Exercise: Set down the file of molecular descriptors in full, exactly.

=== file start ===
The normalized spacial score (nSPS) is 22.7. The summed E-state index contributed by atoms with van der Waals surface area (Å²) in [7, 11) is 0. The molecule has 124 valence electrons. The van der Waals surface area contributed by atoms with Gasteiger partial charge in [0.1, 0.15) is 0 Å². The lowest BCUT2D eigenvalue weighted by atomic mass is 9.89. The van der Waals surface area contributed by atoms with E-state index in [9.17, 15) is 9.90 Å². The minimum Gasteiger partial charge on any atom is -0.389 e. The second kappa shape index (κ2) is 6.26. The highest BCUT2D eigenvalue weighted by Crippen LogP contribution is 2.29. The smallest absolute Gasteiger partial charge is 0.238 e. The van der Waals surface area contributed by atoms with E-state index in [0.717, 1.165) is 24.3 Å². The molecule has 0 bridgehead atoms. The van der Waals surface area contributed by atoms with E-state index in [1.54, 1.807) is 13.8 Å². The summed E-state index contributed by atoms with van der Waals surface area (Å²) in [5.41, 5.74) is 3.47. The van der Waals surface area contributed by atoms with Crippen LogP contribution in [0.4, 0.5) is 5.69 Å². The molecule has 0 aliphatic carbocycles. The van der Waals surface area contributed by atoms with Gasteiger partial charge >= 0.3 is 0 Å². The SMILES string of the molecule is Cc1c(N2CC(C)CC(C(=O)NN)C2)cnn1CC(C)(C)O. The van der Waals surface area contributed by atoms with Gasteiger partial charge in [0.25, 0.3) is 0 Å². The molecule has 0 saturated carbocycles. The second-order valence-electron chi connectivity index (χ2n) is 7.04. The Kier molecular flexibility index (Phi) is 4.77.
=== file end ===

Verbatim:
The normalized spacial score (nSPS) is 22.7. The summed E-state index contributed by atoms with van der Waals surface area (Å²) in [7, 11) is 0. The molecule has 124 valence electrons. The van der Waals surface area contributed by atoms with Gasteiger partial charge in [0.1, 0.15) is 0 Å². The lowest BCUT2D eigenvalue weighted by atomic mass is 9.89. The van der Waals surface area contributed by atoms with E-state index in [9.17, 15) is 9.90 Å². The minimum Gasteiger partial charge on any atom is -0.389 e. The second kappa shape index (κ2) is 6.26. The highest BCUT2D eigenvalue weighted by Crippen LogP contribution is 2.29. The smallest absolute Gasteiger partial charge is 0.238 e. The van der Waals surface area contributed by atoms with E-state index in [0.717, 1.165) is 24.3 Å². The molecule has 0 bridgehead atoms. The van der Waals surface area contributed by atoms with E-state index in [1.54, 1.807) is 13.8 Å². The summed E-state index contributed by atoms with van der Waals surface area (Å²) in [5.41, 5.74) is 3.47. The van der Waals surface area contributed by atoms with Crippen LogP contribution in [0.4, 0.5) is 5.69 Å². The molecule has 0 aliphatic carbocycles. The van der Waals surface area contributed by atoms with Gasteiger partial charge >= 0.3 is 0 Å². The SMILES string of the molecule is Cc1c(N2CC(C)CC(C(=O)NN)C2)cnn1CC(C)(C)O. The van der Waals surface area contributed by atoms with Gasteiger partial charge in [0.25, 0.3) is 0 Å². The molecule has 0 saturated carbocycles. The second-order valence-electron chi connectivity index (χ2n) is 7.04. The Kier molecular flexibility index (Phi) is 4.77.